Summer is upon us, and with it many of us are already experiencing hot weather and sky-high electricity bills from running an air conditioner to keep our homes comfortably cool. Smart ceiling fans are one way to reduce your energy usage (and your power bill) without negatively impacting your comfort.
Setting back your air conditioning thermostat to 82 degrees Fahrenheit and triggering smart ceiling fans to turn on in occupied rooms when the temperature reaches 78 degrees Fahrenheit can save upwards of 12% on the cost of cooling your home while maintaining a comfortable environment. There are a number of solutions for making your existing ceiling fans into smart ceiling fans so you won’t have to buy new fans.
First, a Little AC Data
According to research done in 2019 by Sense (the manufacturer of the Sense Energy Monitor), a 2,500 square-foot home in Arizona would cost $477 per month to keep cool. Other states where residents have to pay a high cost for cooling their home are New Jersey, Texas, Florida, Georgia, Connecticut, and New York. Homes larger than 2,500 square-feet will cost even more to keep cool. With this in mind, anything that can be done to lower the cost of cooling a home can save a homeowner a significant amount of money.
Start with the Best Set Point
The U.S. Department of Energy recommends that to balance energy savings and comfort a thermostat should be set to 78 degrees Fahrenheit for air conditioning. And, again according to the U.S. Department of Energy, each degree the set point on a thermostat is raised can result in a 3% increase in energy savings.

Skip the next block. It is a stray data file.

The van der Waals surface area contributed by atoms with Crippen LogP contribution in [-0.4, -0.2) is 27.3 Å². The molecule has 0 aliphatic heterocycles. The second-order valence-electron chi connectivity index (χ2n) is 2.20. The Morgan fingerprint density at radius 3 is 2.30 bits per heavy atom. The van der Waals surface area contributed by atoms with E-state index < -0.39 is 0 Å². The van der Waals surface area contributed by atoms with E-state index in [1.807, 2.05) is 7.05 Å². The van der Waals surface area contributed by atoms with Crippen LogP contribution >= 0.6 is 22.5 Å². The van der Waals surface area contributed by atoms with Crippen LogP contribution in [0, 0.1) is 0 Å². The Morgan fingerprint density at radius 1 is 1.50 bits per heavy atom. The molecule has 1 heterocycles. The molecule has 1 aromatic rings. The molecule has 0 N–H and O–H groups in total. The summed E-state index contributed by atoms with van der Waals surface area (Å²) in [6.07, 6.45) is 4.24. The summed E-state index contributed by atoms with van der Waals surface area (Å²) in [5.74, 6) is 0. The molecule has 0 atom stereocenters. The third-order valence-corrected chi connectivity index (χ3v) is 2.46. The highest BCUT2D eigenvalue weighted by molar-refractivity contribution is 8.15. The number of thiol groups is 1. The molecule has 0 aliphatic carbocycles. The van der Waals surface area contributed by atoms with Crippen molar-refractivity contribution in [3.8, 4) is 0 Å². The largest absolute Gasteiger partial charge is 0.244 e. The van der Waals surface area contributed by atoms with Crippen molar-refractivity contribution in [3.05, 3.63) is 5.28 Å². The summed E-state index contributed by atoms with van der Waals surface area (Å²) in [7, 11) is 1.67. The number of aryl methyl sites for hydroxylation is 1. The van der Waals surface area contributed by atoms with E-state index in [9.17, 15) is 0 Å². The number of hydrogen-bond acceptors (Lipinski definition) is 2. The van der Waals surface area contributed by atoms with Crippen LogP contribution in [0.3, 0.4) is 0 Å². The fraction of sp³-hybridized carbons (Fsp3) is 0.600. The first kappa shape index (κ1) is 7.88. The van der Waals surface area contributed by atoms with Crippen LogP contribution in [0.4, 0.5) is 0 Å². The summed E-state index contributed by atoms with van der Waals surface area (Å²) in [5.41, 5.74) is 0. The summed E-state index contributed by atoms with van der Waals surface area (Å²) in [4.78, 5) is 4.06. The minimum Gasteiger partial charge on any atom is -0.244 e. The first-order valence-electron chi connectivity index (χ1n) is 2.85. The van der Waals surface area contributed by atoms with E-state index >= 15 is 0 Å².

So, what if there was a way to raise the set point on your thermostat by up to four degrees, saving you up to 12% more on the cost of cooling your home, without impacting your comfort? The good news is that smart ceiling fans can make this possible.
Augmenting Air Conditioning with Ceiling Fans
Everyone knows that on a windy day you feel much colder than on a day where the air is still. Your body is cooled by the conduction of heat-to-air molecules. The more air movement there is, the more air molecules come into contact with your skin. Your body transfers heat to each air molecule it comes in contact with so the more air movement there is the cooler you will feel.
One of the best ways to create air movement in a home is with ceiling fans. Ceiling fans are much cheaper to operate than an air conditioning system. In fact, according to the website Ceilingfan.com:
- A central AC unit would cost about $129.60 per month
- Each ceiling fan would cost about $1.20 per month
According to the U.S. Department of Energy, “If you use air conditioning to cool your home, a ceiling fan will allow you to raise the thermostat setting about 4°F with no reduction in comfort.” And, because a ceiling fan uses so much less energy than an air conditioner, using a fan this way will minimally impact the 12% savings outlined above.
So, to optimize energy savings:
- The air conditioner set point could be adjusted to 82 degrees Fahrenheit
- A smart ceiling fan could be triggered to turn on when the temperature reaches 78 degrees Fahrenheit
- Occupancy sensors could be used to only operate ceiling fans in rooms that are occupied